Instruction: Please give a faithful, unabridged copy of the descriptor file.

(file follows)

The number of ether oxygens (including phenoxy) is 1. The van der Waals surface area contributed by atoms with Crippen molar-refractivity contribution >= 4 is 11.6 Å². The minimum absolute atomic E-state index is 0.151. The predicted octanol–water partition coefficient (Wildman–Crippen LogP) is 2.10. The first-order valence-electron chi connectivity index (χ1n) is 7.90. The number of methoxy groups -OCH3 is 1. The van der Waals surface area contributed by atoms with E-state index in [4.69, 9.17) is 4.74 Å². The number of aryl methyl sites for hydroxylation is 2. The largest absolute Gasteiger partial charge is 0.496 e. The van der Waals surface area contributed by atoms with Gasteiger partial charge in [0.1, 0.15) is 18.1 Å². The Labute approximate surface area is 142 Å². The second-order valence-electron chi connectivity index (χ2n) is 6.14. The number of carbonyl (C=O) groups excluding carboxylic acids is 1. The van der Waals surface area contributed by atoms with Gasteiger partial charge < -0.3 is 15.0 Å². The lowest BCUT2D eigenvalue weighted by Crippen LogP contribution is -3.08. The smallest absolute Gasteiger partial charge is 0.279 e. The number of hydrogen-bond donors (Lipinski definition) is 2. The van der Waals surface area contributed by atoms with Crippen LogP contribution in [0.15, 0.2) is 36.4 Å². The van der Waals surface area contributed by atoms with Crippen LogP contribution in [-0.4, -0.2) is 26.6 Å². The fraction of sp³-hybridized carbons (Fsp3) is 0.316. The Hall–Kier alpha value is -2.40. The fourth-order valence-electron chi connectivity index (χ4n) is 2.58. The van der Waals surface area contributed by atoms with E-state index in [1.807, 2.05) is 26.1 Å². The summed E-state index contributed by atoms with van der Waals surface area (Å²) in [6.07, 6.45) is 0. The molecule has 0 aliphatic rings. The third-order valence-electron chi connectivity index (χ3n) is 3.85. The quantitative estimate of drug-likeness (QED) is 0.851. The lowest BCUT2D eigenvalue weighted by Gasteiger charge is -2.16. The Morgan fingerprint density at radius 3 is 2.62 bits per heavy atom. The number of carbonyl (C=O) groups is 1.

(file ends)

The number of ether oxygens (including phenoxy) is 1. The van der Waals surface area contributed by atoms with Crippen molar-refractivity contribution >= 4 is 11.6 Å². The minimum absolute atomic E-state index is 0.151. The predicted octanol–water partition coefficient (Wildman–Crippen LogP) is 2.10. The first-order valence-electron chi connectivity index (χ1n) is 7.90. The number of methoxy groups -OCH3 is 1. The van der Waals surface area contributed by atoms with E-state index in [4.69, 9.17) is 4.74 Å². The number of aryl methyl sites for hydroxylation is 2. The largest absolute Gasteiger partial charge is 0.496 e. The van der Waals surface area contributed by atoms with Gasteiger partial charge in [0.1, 0.15) is 18.1 Å². The Labute approximate surface area is 142 Å². The second-order valence-electron chi connectivity index (χ2n) is 6.14. The number of carbonyl (C=O) groups excluding carboxylic acids is 1. The van der Waals surface area contributed by atoms with Gasteiger partial charge < -0.3 is 15.0 Å². The lowest BCUT2D eigenvalue weighted by Crippen LogP contribution is -3.08. The smallest absolute Gasteiger partial charge is 0.279 e. The number of hydrogen-bond donors (Lipinski definition) is 2. The van der Waals surface area contributed by atoms with Crippen LogP contribution in [0.15, 0.2) is 36.4 Å². The van der Waals surface area contributed by atoms with Crippen LogP contribution in [-0.4, -0.2) is 26.6 Å². The fraction of sp³-hybridized carbons (Fsp3) is 0.316. The Hall–Kier alpha value is -2.40. The fourth-order valence-electron chi connectivity index (χ4n) is 2.58. The van der Waals surface area contributed by atoms with E-state index in [1.807, 2.05) is 26.1 Å². The summed E-state index contributed by atoms with van der Waals surface area (Å²) in [6.07, 6.45) is 0. The molecule has 0 aliphatic rings. The third-order valence-electron chi connectivity index (χ3n) is 3.85. The quantitative estimate of drug-likeness (QED) is 0.851. The lowest BCUT2D eigenvalue weighted by Gasteiger charge is -2.16. The Morgan fingerprint density at radius 3 is 2.62 bits per heavy atom. The number of carbonyl (C=O) groups is 1.